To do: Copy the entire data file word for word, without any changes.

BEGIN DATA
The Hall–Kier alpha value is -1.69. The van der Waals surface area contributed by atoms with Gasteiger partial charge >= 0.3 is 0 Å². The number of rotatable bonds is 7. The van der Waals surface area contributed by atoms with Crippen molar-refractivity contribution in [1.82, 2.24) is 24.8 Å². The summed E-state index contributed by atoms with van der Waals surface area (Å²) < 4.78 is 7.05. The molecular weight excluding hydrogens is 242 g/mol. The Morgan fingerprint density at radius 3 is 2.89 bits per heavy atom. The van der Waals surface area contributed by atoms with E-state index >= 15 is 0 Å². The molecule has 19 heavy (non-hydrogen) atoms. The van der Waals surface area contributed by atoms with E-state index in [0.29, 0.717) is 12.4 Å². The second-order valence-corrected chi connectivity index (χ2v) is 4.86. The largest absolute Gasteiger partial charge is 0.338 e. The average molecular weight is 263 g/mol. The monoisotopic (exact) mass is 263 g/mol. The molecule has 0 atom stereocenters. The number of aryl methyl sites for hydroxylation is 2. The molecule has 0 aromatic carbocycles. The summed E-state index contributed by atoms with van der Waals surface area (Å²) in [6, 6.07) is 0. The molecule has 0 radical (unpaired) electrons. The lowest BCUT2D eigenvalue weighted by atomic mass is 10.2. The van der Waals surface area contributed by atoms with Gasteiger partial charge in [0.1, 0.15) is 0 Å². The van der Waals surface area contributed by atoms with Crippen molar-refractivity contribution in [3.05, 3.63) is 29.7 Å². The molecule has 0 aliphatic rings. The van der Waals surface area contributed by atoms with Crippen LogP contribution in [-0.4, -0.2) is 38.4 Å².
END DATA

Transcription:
The Hall–Kier alpha value is -1.69. The van der Waals surface area contributed by atoms with Gasteiger partial charge >= 0.3 is 0 Å². The number of rotatable bonds is 7. The van der Waals surface area contributed by atoms with Crippen molar-refractivity contribution in [1.82, 2.24) is 24.8 Å². The summed E-state index contributed by atoms with van der Waals surface area (Å²) < 4.78 is 7.05. The molecular weight excluding hydrogens is 242 g/mol. The Morgan fingerprint density at radius 3 is 2.89 bits per heavy atom. The van der Waals surface area contributed by atoms with E-state index >= 15 is 0 Å². The molecule has 19 heavy (non-hydrogen) atoms. The van der Waals surface area contributed by atoms with E-state index in [0.29, 0.717) is 12.4 Å². The second-order valence-corrected chi connectivity index (χ2v) is 4.86. The largest absolute Gasteiger partial charge is 0.338 e. The average molecular weight is 263 g/mol. The monoisotopic (exact) mass is 263 g/mol. The molecule has 0 atom stereocenters. The number of aryl methyl sites for hydroxylation is 2. The molecule has 0 aromatic carbocycles. The summed E-state index contributed by atoms with van der Waals surface area (Å²) in [6, 6.07) is 0. The molecule has 0 radical (unpaired) electrons. The lowest BCUT2D eigenvalue weighted by atomic mass is 10.2. The van der Waals surface area contributed by atoms with Gasteiger partial charge in [0.1, 0.15) is 0 Å². The van der Waals surface area contributed by atoms with Crippen molar-refractivity contribution in [3.05, 3.63) is 29.7 Å². The molecule has 0 aliphatic rings. The van der Waals surface area contributed by atoms with Crippen LogP contribution in [-0.4, -0.2) is 38.4 Å².